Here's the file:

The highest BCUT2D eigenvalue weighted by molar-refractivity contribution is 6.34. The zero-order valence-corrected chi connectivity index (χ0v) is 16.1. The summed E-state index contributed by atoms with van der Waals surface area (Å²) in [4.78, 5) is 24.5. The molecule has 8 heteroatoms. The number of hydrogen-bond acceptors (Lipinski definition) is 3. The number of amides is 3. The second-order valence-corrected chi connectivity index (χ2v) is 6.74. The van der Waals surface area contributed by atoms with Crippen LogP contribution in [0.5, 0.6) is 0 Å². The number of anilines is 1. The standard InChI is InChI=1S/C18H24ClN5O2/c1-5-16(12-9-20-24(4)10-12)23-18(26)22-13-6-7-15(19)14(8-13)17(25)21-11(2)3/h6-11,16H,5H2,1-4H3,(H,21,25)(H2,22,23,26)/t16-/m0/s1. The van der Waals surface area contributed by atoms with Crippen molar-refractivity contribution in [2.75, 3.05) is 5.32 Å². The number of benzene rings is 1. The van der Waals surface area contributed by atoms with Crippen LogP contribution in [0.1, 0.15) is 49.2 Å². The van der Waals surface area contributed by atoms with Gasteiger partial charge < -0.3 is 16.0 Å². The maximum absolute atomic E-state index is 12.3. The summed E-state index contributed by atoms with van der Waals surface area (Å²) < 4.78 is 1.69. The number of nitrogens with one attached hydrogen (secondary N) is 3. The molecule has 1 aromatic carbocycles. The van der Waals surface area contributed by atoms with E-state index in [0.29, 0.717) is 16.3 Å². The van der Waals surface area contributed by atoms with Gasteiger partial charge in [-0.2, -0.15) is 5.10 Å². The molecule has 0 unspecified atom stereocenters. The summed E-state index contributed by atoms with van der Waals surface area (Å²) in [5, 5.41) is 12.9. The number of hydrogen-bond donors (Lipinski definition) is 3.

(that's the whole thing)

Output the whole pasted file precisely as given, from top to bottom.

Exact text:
The highest BCUT2D eigenvalue weighted by molar-refractivity contribution is 6.34. The zero-order valence-corrected chi connectivity index (χ0v) is 16.1. The summed E-state index contributed by atoms with van der Waals surface area (Å²) in [4.78, 5) is 24.5. The molecule has 8 heteroatoms. The number of hydrogen-bond acceptors (Lipinski definition) is 3. The number of amides is 3. The second-order valence-corrected chi connectivity index (χ2v) is 6.74. The van der Waals surface area contributed by atoms with Crippen LogP contribution in [0.5, 0.6) is 0 Å². The number of anilines is 1. The standard InChI is InChI=1S/C18H24ClN5O2/c1-5-16(12-9-20-24(4)10-12)23-18(26)22-13-6-7-15(19)14(8-13)17(25)21-11(2)3/h6-11,16H,5H2,1-4H3,(H,21,25)(H2,22,23,26)/t16-/m0/s1. The van der Waals surface area contributed by atoms with Crippen molar-refractivity contribution in [2.75, 3.05) is 5.32 Å². The number of benzene rings is 1. The van der Waals surface area contributed by atoms with Crippen LogP contribution in [0.1, 0.15) is 49.2 Å². The van der Waals surface area contributed by atoms with Gasteiger partial charge < -0.3 is 16.0 Å². The maximum absolute atomic E-state index is 12.3. The summed E-state index contributed by atoms with van der Waals surface area (Å²) < 4.78 is 1.69. The number of nitrogens with one attached hydrogen (secondary N) is 3. The molecule has 1 aromatic carbocycles. The van der Waals surface area contributed by atoms with E-state index in [0.29, 0.717) is 16.3 Å². The van der Waals surface area contributed by atoms with Gasteiger partial charge in [-0.2, -0.15) is 5.10 Å². The molecule has 0 unspecified atom stereocenters. The summed E-state index contributed by atoms with van der Waals surface area (Å²) in [5, 5.41) is 12.9. The number of hydrogen-bond donors (Lipinski definition) is 3.